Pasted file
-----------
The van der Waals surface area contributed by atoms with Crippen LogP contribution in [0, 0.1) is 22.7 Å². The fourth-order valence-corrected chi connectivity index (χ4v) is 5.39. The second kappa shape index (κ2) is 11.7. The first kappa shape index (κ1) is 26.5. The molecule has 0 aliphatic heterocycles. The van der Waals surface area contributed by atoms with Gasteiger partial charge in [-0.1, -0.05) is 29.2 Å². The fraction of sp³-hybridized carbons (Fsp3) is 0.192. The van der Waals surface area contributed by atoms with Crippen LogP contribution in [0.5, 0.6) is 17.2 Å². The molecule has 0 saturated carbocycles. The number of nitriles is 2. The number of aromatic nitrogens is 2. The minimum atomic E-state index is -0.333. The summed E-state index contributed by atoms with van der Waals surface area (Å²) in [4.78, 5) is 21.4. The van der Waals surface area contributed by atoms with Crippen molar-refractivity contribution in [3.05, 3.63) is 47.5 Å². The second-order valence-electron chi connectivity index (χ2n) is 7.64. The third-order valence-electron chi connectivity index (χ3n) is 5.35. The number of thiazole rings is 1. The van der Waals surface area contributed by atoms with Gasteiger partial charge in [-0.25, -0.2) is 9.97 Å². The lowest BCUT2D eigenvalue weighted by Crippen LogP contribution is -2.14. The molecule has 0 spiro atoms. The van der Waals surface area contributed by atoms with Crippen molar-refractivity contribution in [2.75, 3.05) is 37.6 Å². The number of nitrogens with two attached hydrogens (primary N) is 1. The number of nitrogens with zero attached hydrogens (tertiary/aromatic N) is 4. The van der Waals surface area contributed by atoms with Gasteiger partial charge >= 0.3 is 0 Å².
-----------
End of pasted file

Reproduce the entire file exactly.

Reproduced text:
The van der Waals surface area contributed by atoms with Crippen LogP contribution in [0, 0.1) is 22.7 Å². The fourth-order valence-corrected chi connectivity index (χ4v) is 5.39. The second kappa shape index (κ2) is 11.7. The first kappa shape index (κ1) is 26.5. The molecule has 0 aliphatic heterocycles. The van der Waals surface area contributed by atoms with Gasteiger partial charge in [-0.1, -0.05) is 29.2 Å². The fraction of sp³-hybridized carbons (Fsp3) is 0.192. The van der Waals surface area contributed by atoms with Crippen LogP contribution in [0.5, 0.6) is 17.2 Å². The molecule has 0 saturated carbocycles. The number of nitriles is 2. The number of aromatic nitrogens is 2. The minimum atomic E-state index is -0.333. The summed E-state index contributed by atoms with van der Waals surface area (Å²) in [4.78, 5) is 21.4. The van der Waals surface area contributed by atoms with Crippen molar-refractivity contribution in [3.05, 3.63) is 47.5 Å². The second-order valence-electron chi connectivity index (χ2n) is 7.64. The third-order valence-electron chi connectivity index (χ3n) is 5.35. The number of thiazole rings is 1. The van der Waals surface area contributed by atoms with Gasteiger partial charge in [-0.25, -0.2) is 9.97 Å². The lowest BCUT2D eigenvalue weighted by Crippen LogP contribution is -2.14. The molecule has 0 spiro atoms. The van der Waals surface area contributed by atoms with Crippen molar-refractivity contribution in [2.75, 3.05) is 37.6 Å². The number of nitrogens with two attached hydrogens (primary N) is 1. The number of nitrogens with zero attached hydrogens (tertiary/aromatic N) is 4. The van der Waals surface area contributed by atoms with Gasteiger partial charge >= 0.3 is 0 Å².